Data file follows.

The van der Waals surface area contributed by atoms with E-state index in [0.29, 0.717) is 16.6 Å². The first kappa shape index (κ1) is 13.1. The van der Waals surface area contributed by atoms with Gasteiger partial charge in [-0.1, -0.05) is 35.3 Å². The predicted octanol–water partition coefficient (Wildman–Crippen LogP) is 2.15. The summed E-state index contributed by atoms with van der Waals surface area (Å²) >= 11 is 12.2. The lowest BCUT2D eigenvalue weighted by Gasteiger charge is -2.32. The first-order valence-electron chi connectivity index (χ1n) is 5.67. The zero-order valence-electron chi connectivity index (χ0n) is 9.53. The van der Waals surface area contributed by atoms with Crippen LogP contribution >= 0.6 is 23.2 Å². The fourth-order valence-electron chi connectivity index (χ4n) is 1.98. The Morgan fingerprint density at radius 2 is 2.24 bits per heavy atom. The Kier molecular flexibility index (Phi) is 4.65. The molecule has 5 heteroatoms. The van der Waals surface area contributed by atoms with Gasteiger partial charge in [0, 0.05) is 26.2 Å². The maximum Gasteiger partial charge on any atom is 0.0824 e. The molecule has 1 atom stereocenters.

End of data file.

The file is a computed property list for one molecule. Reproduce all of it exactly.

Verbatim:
The van der Waals surface area contributed by atoms with E-state index in [0.29, 0.717) is 16.6 Å². The first kappa shape index (κ1) is 13.1. The van der Waals surface area contributed by atoms with Gasteiger partial charge in [-0.1, -0.05) is 35.3 Å². The predicted octanol–water partition coefficient (Wildman–Crippen LogP) is 2.15. The summed E-state index contributed by atoms with van der Waals surface area (Å²) >= 11 is 12.2. The lowest BCUT2D eigenvalue weighted by Gasteiger charge is -2.32. The first-order valence-electron chi connectivity index (χ1n) is 5.67. The zero-order valence-electron chi connectivity index (χ0n) is 9.53. The van der Waals surface area contributed by atoms with Crippen LogP contribution >= 0.6 is 23.2 Å². The fourth-order valence-electron chi connectivity index (χ4n) is 1.98. The Morgan fingerprint density at radius 2 is 2.24 bits per heavy atom. The Kier molecular flexibility index (Phi) is 4.65. The molecule has 5 heteroatoms. The van der Waals surface area contributed by atoms with Gasteiger partial charge in [0, 0.05) is 26.2 Å². The maximum Gasteiger partial charge on any atom is 0.0824 e. The molecule has 1 atom stereocenters.